30 June 2008
As a child, one of my favorite books was D'Aulaires' Book of Norse Myths by Ingri and Edgar D'Aulaires. I checked it out from the library repeatedly, and read it over and over to myself, fascinated by a pantheon who had godlike powers, but no need for divine contemplation. These were active deities - like the Greek pantheon in that regard - but while proud, could also be foolish and very humanlike. My favorite was Loki, who unfortunately was repurposed to serve as the devil-analog by later Christian missionaries. But in the original tales, he is a trickster and a fixer, someone who can make a fool of a god and the others laugh, and then make up for the prank with creativity and generosity - often so that the person he fooled was left better off than before.
As a teen, I encountered The Hammer and the Horn in the bookstore, grabbed it up and read it up in a day - I was so happy to revisit my old friends in the Norse Pantheon. My favorite parts were the stories related by the main character's alter-ego, Sin Skolding. These took new twists on old legends, retelling the stories in ways that were consistent but oddly altered. As an example, Sin retells the well-known story of Loki's theft of Sif's golden hair and names another as the perpetrator - I'll hold off saying who as it would spoil the tale. I remember thereafter that I shifted through the shelves on every return visit, but I never found the expected sequels.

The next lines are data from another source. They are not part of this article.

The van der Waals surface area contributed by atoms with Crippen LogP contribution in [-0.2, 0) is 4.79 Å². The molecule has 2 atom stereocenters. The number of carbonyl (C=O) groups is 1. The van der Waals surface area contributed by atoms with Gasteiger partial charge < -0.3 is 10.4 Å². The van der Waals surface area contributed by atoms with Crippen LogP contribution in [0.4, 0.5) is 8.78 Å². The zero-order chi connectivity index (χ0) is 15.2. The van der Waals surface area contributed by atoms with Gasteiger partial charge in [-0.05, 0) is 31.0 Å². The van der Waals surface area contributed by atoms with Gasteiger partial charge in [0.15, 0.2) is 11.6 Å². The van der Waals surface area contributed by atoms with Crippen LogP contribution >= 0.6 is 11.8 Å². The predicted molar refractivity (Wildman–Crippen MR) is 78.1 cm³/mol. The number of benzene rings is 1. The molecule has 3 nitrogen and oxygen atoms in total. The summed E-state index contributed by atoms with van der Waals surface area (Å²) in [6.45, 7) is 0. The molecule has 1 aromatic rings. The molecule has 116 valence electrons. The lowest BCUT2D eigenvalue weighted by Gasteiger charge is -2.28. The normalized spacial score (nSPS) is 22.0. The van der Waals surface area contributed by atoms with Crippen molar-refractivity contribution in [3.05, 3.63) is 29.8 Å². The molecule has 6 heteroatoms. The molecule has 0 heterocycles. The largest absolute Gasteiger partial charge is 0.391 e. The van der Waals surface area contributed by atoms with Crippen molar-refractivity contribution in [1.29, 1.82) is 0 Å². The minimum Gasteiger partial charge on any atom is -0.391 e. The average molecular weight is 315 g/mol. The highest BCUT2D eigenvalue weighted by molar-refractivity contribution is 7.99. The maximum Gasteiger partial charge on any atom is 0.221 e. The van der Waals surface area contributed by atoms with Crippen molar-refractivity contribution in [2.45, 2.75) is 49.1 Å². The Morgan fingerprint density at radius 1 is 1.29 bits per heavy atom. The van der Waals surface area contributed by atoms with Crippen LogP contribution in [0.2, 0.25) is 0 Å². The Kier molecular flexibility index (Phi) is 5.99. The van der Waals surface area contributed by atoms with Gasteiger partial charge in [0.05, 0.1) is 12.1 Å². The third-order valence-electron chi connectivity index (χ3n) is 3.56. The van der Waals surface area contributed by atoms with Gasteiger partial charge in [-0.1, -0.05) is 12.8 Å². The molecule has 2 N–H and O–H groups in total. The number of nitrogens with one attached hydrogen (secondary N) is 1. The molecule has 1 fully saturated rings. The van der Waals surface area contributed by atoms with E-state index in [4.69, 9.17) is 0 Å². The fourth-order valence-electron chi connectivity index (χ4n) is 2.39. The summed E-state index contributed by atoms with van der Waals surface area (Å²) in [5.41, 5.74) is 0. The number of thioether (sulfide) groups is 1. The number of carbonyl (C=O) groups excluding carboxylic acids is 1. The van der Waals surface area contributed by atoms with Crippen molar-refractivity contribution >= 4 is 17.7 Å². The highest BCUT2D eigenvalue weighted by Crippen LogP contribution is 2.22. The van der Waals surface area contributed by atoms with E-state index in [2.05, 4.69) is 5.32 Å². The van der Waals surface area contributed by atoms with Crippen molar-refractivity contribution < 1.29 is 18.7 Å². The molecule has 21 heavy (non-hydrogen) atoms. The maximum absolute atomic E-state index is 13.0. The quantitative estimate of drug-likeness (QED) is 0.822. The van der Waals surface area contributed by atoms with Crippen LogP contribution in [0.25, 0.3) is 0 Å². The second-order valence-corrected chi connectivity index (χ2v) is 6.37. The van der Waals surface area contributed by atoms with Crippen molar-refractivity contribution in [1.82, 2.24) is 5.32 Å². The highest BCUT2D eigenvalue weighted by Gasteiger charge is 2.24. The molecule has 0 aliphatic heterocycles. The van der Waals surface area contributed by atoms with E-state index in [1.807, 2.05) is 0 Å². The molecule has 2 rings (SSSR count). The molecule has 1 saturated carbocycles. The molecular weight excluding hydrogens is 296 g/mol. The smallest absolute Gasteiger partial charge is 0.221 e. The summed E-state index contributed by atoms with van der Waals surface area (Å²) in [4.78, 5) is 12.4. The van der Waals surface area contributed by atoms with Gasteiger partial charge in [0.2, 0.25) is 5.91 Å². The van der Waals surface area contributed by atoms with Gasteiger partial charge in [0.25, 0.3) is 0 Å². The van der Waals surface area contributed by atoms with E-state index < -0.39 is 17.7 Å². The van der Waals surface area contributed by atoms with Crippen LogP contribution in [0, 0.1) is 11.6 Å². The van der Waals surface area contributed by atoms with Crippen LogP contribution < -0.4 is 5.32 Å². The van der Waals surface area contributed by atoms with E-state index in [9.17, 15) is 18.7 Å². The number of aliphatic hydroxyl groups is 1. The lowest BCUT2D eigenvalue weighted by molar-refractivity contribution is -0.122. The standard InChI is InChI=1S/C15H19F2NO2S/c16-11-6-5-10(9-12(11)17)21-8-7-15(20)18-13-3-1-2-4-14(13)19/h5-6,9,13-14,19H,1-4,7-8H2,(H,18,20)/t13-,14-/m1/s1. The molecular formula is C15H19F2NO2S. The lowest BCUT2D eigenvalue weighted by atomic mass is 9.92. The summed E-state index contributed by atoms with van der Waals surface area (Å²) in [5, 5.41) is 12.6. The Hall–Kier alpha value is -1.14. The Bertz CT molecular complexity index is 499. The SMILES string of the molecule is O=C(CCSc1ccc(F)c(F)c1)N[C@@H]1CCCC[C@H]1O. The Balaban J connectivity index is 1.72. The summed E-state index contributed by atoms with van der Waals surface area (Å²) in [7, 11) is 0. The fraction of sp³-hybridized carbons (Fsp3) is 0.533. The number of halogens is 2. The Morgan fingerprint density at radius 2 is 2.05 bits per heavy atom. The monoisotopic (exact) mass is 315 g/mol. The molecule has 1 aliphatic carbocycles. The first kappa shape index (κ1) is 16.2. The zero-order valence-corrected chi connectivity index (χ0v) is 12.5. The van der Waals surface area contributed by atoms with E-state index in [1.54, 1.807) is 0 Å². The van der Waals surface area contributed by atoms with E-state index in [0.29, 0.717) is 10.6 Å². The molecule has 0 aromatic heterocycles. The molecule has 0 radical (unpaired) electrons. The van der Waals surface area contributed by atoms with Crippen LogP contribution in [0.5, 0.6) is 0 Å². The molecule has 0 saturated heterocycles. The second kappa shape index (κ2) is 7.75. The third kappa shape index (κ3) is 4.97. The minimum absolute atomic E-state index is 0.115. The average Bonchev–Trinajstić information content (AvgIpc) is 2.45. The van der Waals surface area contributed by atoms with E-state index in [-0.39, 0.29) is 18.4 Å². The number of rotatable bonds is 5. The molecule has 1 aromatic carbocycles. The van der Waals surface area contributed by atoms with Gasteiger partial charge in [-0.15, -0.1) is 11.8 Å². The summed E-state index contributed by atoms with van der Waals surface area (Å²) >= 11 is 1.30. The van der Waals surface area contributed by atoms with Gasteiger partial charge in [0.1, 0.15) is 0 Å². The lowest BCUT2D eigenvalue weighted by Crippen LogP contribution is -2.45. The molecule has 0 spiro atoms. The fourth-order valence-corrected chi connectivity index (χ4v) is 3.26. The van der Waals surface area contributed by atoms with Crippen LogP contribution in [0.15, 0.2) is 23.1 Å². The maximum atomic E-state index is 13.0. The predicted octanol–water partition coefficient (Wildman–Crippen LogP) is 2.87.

But very recently I did encounter two additional books in the series, when I had mistakenly thought that Vidar's tale was a one-hit wonder and had no conclusion. What a pleasant surprise - Seekers and the Sword (Vidar Trilogy #2) and The Fortress and the Fire (Vidar Trilogy #3) continue the story. I think, all in all, the first book was the best in the series, but the story was one I wanted to see finished and it was done elegantly.
The interspersed stories of Vidar's alter-ego, Sin Skolding, make this story a hit for me. The main storyline tale is well told and full of action, romance and pathos without degenerating into being a bodice-ripper. While not as deep or thought provoking as other available, similar fiction concerning the theme of gods-among-men, such as Gaiman's American Gods or Zelazny's Chronicles of Amber, this book offers a fun read, ample entertainment, and would not be ashamed to stand next to them on a bookshelf. It deserves consideration by their fans or others who grew up with the Norse myths as bedtime stories.